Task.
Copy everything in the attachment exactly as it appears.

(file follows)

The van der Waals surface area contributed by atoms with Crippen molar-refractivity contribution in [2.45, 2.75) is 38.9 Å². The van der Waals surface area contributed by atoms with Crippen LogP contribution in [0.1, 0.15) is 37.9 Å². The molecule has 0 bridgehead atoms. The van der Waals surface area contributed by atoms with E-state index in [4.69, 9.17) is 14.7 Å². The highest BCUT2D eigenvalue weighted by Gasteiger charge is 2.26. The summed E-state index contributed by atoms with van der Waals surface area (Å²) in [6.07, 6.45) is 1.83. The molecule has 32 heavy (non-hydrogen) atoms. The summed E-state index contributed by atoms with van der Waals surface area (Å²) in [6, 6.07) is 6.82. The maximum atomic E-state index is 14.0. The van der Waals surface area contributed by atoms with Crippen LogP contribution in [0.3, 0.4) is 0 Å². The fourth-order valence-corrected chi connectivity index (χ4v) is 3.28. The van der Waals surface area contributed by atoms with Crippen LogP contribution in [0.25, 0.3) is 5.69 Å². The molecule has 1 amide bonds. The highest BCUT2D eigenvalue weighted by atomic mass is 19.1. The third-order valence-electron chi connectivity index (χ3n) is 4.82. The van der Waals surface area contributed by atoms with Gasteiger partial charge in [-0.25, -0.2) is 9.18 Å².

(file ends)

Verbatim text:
The van der Waals surface area contributed by atoms with Crippen molar-refractivity contribution in [2.45, 2.75) is 38.9 Å². The van der Waals surface area contributed by atoms with Crippen LogP contribution in [0.1, 0.15) is 37.9 Å². The molecule has 0 bridgehead atoms. The van der Waals surface area contributed by atoms with E-state index in [4.69, 9.17) is 14.7 Å². The highest BCUT2D eigenvalue weighted by Gasteiger charge is 2.26. The summed E-state index contributed by atoms with van der Waals surface area (Å²) in [6.07, 6.45) is 1.83. The molecule has 32 heavy (non-hydrogen) atoms. The summed E-state index contributed by atoms with van der Waals surface area (Å²) in [6, 6.07) is 6.82. The maximum atomic E-state index is 14.0. The van der Waals surface area contributed by atoms with Crippen LogP contribution in [0.3, 0.4) is 0 Å². The fourth-order valence-corrected chi connectivity index (χ4v) is 3.28. The van der Waals surface area contributed by atoms with Crippen LogP contribution in [0.25, 0.3) is 5.69 Å². The molecule has 1 amide bonds. The highest BCUT2D eigenvalue weighted by atomic mass is 19.1. The third-order valence-electron chi connectivity index (χ3n) is 4.82. The van der Waals surface area contributed by atoms with Gasteiger partial charge in [-0.25, -0.2) is 9.18 Å².